Christ is our model. He came, not to be ministered unto, but to give His life as a ransom for many. Those who followed Him demonstrated what we call “apostolic Christianity,” the historical example of what it means to be truly Christian. The word “apostle” itself means “sent forth”. For three centuries our fathers in the faith gave their very lives to bring the Gospel of the Kingdom to all nations. The titles that they carried represented powerful and functional ministries that struck terror in the spiritual principalities.
The apostolic Church well understood carnal pomp and out-of-touch religion, not only in Israel, but across the Mediterranean region. All religion seems to share the propensity to create an out-of-touch celebrity hierarchy. Flesh is flesh by whatever name. But the title “Captain” holds no honor on a sinking ship.
When we stand before a judge, we are obligated to address the judge as ”Your Honor”. But if that judge takes bribes or judges unfairly, the title will not save him or her from shame. If “Christians” fail to embrace the mission of Christ, we too will not be spared the shame of being unmasked before a skeptical world. They scoff at titles but respect service.
The Apostolic Church won hearts and minds because they were ablaze with mission. They proliferated at great cost and finally toppled an empire–perhaps the most powerful in history. But somewhere since then, many Christians have developed the lust for positions and many lost the love of mission. Perhaps the best exhibit of this sad fact is that the once great church buildings of Europe, which testify to a powerful and glorious past, have now become mere museums surrounded by a sea of secularism, and a growing militant Islam–an Islam on a mission.
The issues on which such churches focus tends to be, who gets the pomp and power Men or women? Homosexuals or heterosexuals? Left or right? Those who get the position celebrate over a decreasingly significant and increasingly marginalized church. Africa is now sending missionaries to Europe and the United States. Is that now the home of apostolic Christianity? I heartily recommend the book, While Europe Slept, by Bruce Bawer, whose “labels” defy any categorization as “conservative.” His background is that of a gay New York liberal, who witnessed firsthand the precipitous decline now happening in Europe and began to, wake up.
It is appropriate to remind us that even terrorist groups understand that service wins hearts and minds. Hezbollah has controlled much of Lebanon by providing money and service to the poor. Hezbollah also functions in the U.S.–with a mission.
So what is our mission? Jesus could not have been more clear: “Disciple Nations.” We are called to preach His Kingdom, baptize disciples, and teach them to observe all that He commanded. The Sermon on the Mount is a good place to begin teaching. We are called to be the light, and give light, to a world that is obviously in darkness.
But what has happened? Leaders are tricked into maintaining their membership, often focusing on “problem-people” who have become perpetual spiritual “black holes” of life, purpose, and mission. “Let the dead bury the dead” might be an appropriate advice for many leaders. Harsh? Jesus said it. It was not eloquent, but accurate. His focus was on mission.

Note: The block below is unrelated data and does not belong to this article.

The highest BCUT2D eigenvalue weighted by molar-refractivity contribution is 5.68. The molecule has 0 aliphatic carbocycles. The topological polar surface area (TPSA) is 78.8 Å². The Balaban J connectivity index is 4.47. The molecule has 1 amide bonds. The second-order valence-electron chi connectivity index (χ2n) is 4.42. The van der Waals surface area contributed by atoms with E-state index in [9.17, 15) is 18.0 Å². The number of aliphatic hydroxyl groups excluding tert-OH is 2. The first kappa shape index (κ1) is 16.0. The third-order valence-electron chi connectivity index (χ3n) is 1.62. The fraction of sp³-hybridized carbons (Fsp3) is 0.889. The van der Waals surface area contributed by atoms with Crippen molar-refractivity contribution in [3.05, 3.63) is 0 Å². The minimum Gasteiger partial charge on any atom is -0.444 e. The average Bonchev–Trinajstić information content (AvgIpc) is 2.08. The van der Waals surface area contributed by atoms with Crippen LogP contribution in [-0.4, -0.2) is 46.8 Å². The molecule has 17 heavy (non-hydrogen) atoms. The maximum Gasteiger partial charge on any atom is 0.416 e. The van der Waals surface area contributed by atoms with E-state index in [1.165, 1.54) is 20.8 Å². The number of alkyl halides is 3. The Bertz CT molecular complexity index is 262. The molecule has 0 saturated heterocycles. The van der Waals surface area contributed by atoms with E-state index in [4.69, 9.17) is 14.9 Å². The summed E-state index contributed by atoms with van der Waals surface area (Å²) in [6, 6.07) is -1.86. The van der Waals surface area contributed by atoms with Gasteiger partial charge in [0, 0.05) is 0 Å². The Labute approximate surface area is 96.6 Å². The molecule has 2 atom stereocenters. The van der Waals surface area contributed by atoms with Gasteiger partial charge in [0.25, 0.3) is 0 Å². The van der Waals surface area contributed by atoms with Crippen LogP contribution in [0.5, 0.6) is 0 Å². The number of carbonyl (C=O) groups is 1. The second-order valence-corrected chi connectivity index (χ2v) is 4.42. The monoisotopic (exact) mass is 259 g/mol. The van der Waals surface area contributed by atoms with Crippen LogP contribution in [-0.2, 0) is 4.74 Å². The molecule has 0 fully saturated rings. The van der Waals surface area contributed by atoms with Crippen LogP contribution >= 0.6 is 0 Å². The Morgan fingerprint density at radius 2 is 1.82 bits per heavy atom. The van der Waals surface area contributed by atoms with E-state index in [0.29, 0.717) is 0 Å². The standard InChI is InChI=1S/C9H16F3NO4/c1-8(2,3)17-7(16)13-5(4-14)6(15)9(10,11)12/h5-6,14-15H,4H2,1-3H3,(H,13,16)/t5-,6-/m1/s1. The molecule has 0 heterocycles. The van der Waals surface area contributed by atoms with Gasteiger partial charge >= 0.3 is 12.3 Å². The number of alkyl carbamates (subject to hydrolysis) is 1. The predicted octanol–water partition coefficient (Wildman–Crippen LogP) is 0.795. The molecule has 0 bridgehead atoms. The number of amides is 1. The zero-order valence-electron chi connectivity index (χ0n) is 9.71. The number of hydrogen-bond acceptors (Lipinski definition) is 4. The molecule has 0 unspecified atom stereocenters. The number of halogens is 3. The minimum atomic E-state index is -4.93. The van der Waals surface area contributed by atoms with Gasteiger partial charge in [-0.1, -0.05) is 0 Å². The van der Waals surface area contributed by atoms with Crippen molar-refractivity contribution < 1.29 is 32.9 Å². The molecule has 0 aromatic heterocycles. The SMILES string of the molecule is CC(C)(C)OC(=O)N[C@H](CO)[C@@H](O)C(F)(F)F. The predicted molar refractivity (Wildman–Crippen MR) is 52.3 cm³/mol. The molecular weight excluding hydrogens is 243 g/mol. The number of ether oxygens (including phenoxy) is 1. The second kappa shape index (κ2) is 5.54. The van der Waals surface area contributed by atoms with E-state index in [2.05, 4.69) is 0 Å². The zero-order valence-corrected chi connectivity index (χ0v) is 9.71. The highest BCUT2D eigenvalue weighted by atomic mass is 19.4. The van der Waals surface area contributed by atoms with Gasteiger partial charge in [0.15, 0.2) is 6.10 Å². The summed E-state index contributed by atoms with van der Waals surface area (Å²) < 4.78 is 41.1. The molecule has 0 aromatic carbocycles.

Recently President Bush gave a speech on “Moving Forward in Iraq.” Some observed that it was not eloquent. Once astute commentator suggested, “It is not the speech that matters; it is the plan.” We do not need eloquence; we need action. Insisting on action may cause trouble. We should remember that Jesus was crucified by His contemporaries; His titles came later. If we do the hard work now, history will take care or our titles. If not? Our children will shame us.
WHAT CAN WE DO?
We can take a fresh look at Ephesians 4 and realize that pastors, teachers, evangelists, prophets, and apostles are given to the Church to equip the believers to do the work of the ministry. We can insist that church membership is belonging to a group of people who are prepared and zealous to get out into the world with the Gospel. We can make uncomfortable those who are satisfied with a mere position and fail to engage the mission.
To whom is our mission? It is to the same people that Jesus went to: Those who are in trouble, and who realize that they need deliverance from their situation and from themselves. It is not to those who have no needs. The healthy do not need a doctor. Jesus came to seek those who were sick, spiritually and physically. He is the Great Physician. He changed those people then, He changed the world.
The problem comes when attaining or defending a position becomes the focus, and a sense of mission is lost. Simply building a larger church is not a biblical mission. Larger churches are the by-product of our mission–or should be. Being a “good church member” is not a biblical mission. But getting on with our mission will make us true followers of Jesus.
I have been increasingly concerned about the day that I stand before my Lord and what He might call me. “Well done, good and faithful servant,” would be an honor beyond words.
Scripture Reference: Ephesians 4; Matthew 23; 1 Corinthians 3; Acts 20